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NEWS: Celebrating a legendary Leaf (Jan. 2018)

January 29th, 2018 · No Comments

Charlie Conacher banner presented to Jesse Ketchum

Charlie Conacher’s nephew Brian applauds at the unveiling of Charlie Conacher’s banner at Jesse Ketchum Public School. COURTESY JOHN CALDARONE

By R.S. Konjek

Jesse Ketchum Public School on Davenport Road received a special gift from the Toronto Maple Leafs just before the holidays, thanks to one of its most famous graduates.

On December 12, the school was presented with the original Charlie Conacher banner that used to hang from the rafters of the Air Canada Centre.

Born in 1909, Charlie was one of ten Conacher siblings who grew up in the Yorkville neighbourhood. They all attended Jesse Ketchum, where the children were encouraged to participate in sports.

A poor skater at first, Charlie found himself playing goalie on the hockey team. Eventually, he grew to over six feet tall and played in the NHL for 14 seasons.

Playing as a power forward, Conacher was known for his dominant size and strength, and nicknamed — courtesy of his booming shots that tore a hole through many a net —The Big Bomber.

Charlie realized the dream of almost every local schoolboy when he joined the Leafs, and became a Stanley Cup winner in 1932 and captain of the team for the 1937-38 season. He retired in 1941 and was elected to the Hockey Hall of Fame in 1961.

Charlie’s career and legacy are only one part of the Conacher story.

His brothers Lionel and Roy also played in the NHL and won four more Stanley Cups between them. The Conachers are the only family to have three siblings in the Hall of Fame. Over the years, three more Conacher descendants have also played in the NHL.

“There can be only one Royal Family of Hockey, the Conachers,” wrote Paul White in a recent biography of the sporting family. “The list of scoring titles, all-star game appearances, Stanley Cup and league championships, not to mention other unique hockey achievements, are all documented.”

Charlie’s number 9 is one of thirteen numbers, honouring nineteen different players, that were officially retired in 2016. At that time, the hockey club created brand new banners that now hang at the ACC.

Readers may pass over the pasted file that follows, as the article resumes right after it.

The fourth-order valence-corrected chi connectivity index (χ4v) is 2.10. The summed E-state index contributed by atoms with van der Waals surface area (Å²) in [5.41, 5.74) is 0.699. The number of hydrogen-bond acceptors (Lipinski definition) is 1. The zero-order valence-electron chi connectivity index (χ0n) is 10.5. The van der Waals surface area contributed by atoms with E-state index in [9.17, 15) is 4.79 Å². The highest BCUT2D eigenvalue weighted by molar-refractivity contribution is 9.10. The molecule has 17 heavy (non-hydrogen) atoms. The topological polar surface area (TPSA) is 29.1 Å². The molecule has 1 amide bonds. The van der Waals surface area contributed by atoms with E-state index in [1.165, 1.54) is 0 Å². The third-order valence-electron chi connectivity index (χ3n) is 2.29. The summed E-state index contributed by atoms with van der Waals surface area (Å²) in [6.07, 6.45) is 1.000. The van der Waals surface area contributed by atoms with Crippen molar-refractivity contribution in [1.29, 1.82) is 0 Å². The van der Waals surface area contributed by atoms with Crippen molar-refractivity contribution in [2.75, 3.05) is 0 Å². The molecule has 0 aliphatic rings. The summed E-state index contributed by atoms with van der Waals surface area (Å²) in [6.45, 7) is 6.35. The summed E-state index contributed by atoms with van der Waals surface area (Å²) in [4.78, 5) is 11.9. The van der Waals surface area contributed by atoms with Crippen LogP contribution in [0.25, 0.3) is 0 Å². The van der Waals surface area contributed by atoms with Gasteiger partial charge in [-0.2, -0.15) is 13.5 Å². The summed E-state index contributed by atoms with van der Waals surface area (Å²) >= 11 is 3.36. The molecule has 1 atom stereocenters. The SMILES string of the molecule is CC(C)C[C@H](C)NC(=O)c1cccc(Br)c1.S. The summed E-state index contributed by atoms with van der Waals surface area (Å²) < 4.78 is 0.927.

Since then, the Leafs have been delivering the old banners to the hometowns of their honoured players. Charlie’s banner made the shortest trip, just four kilometres up Bay Street to the primary school where he spent his formative years.

“Like the Toronto Maple Leafs, Jesse Ketchum Public School has been part of the fabric of this city for a very, very long time,” said school principal Elizabeth Holmes at the presentation. “In fact, our school actually predates our beloved hockey team. And like the Leafs, our school is about community. That’s why this event is so important for us. It recognizes the importance of community and how our school and our community helped to shape Charlie Conacher into not just the great player that he was, but also the person that he was.”

Charlie’s connection with the Leafs is special because he is a home-grown hero.

In the club’s entire history, the Leafs have had only three Toronto-born captains. The most recent one was Sid Smith in the 1950s. Since then, the team has named captains from far-flung locales ranging from Saskatchewan to Sweden (Wendell Clark and Mats Sundin, respectively).

Today, there are only two players on the team roster who were born in this city. Professional hockey is now an international affair, and a local-born player making it to the top is increasingly a rarity.

At the presentation ceremony, Charlie’s banner was raised to its new home inside Jesse Ketchum school with the help of his sons Peter and Brad, and his nephew Brian.

Perhaps Charlie’s image will help inspire the youngsters at Jesse Ketchum to pursue their dreams, be they athletic, academic or artistic. Maybe other tributes and banners will someday join Charlie’s.

“Our school today is home to about 450 students whose cultural backgrounds represent countries from all over the world, just like the Leafs of today,” said Holmes. “But what remains constant is that commitment to community, and to working together as a team to achieve success.”

As go the Leafs, so go the kids at Jesse Ketchum.

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